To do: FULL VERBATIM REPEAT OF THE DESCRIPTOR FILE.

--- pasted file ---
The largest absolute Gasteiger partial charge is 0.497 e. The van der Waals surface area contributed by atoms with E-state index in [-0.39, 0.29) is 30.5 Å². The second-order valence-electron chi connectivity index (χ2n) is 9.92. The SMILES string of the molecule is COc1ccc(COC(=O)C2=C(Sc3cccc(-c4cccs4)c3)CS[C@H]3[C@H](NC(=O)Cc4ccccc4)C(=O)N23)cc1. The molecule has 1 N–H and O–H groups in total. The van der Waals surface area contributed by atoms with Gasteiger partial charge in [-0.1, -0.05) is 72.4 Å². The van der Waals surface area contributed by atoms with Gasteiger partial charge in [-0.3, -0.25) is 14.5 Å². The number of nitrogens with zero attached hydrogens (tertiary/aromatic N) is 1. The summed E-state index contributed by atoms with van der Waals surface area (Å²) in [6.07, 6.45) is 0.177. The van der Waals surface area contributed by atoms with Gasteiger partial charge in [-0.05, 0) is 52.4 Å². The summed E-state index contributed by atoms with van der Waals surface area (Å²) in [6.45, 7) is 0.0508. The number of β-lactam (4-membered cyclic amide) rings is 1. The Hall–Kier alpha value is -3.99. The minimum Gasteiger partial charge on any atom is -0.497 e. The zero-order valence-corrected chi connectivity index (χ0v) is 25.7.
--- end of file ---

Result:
The largest absolute Gasteiger partial charge is 0.497 e. The van der Waals surface area contributed by atoms with E-state index in [-0.39, 0.29) is 30.5 Å². The second-order valence-electron chi connectivity index (χ2n) is 9.92. The SMILES string of the molecule is COc1ccc(COC(=O)C2=C(Sc3cccc(-c4cccs4)c3)CS[C@H]3[C@H](NC(=O)Cc4ccccc4)C(=O)N23)cc1. The molecule has 1 N–H and O–H groups in total. The van der Waals surface area contributed by atoms with Gasteiger partial charge in [-0.1, -0.05) is 72.4 Å². The van der Waals surface area contributed by atoms with Gasteiger partial charge in [-0.3, -0.25) is 14.5 Å². The number of nitrogens with zero attached hydrogens (tertiary/aromatic N) is 1. The summed E-state index contributed by atoms with van der Waals surface area (Å²) in [6.07, 6.45) is 0.177. The van der Waals surface area contributed by atoms with Gasteiger partial charge in [-0.05, 0) is 52.4 Å². The summed E-state index contributed by atoms with van der Waals surface area (Å²) in [6.45, 7) is 0.0508. The number of β-lactam (4-membered cyclic amide) rings is 1. The Hall–Kier alpha value is -3.99. The minimum Gasteiger partial charge on any atom is -0.497 e. The zero-order valence-corrected chi connectivity index (χ0v) is 25.7.